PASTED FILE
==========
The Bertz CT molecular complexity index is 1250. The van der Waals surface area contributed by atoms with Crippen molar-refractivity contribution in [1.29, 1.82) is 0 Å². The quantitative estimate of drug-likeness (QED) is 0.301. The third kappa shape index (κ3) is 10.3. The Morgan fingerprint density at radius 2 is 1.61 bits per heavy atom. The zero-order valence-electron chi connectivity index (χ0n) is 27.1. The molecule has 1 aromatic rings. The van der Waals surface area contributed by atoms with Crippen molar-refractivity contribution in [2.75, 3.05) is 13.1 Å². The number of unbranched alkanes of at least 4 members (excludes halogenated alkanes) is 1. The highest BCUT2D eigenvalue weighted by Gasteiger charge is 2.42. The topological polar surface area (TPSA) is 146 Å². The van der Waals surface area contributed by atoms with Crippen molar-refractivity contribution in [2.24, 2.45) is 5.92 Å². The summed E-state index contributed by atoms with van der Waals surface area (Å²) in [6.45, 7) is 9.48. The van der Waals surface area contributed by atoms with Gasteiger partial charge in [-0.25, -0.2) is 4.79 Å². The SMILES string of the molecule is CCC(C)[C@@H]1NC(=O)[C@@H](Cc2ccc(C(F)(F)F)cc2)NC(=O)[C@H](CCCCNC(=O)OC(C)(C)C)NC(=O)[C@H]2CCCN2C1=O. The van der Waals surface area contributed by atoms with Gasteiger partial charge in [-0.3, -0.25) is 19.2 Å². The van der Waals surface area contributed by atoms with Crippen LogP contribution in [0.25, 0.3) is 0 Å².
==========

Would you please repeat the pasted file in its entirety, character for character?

The Bertz CT molecular complexity index is 1250. The van der Waals surface area contributed by atoms with Crippen molar-refractivity contribution in [1.29, 1.82) is 0 Å². The quantitative estimate of drug-likeness (QED) is 0.301. The third kappa shape index (κ3) is 10.3. The Morgan fingerprint density at radius 2 is 1.61 bits per heavy atom. The zero-order valence-electron chi connectivity index (χ0n) is 27.1. The molecule has 1 aromatic rings. The van der Waals surface area contributed by atoms with Crippen molar-refractivity contribution in [2.75, 3.05) is 13.1 Å². The number of unbranched alkanes of at least 4 members (excludes halogenated alkanes) is 1. The highest BCUT2D eigenvalue weighted by Gasteiger charge is 2.42. The topological polar surface area (TPSA) is 146 Å². The van der Waals surface area contributed by atoms with Crippen molar-refractivity contribution in [2.24, 2.45) is 5.92 Å². The summed E-state index contributed by atoms with van der Waals surface area (Å²) in [6.45, 7) is 9.48. The van der Waals surface area contributed by atoms with Gasteiger partial charge in [-0.25, -0.2) is 4.79 Å². The SMILES string of the molecule is CCC(C)[C@@H]1NC(=O)[C@@H](Cc2ccc(C(F)(F)F)cc2)NC(=O)[C@H](CCCCNC(=O)OC(C)(C)C)NC(=O)[C@H]2CCCN2C1=O. The van der Waals surface area contributed by atoms with Gasteiger partial charge in [-0.3, -0.25) is 19.2 Å². The van der Waals surface area contributed by atoms with Crippen LogP contribution in [0.25, 0.3) is 0 Å².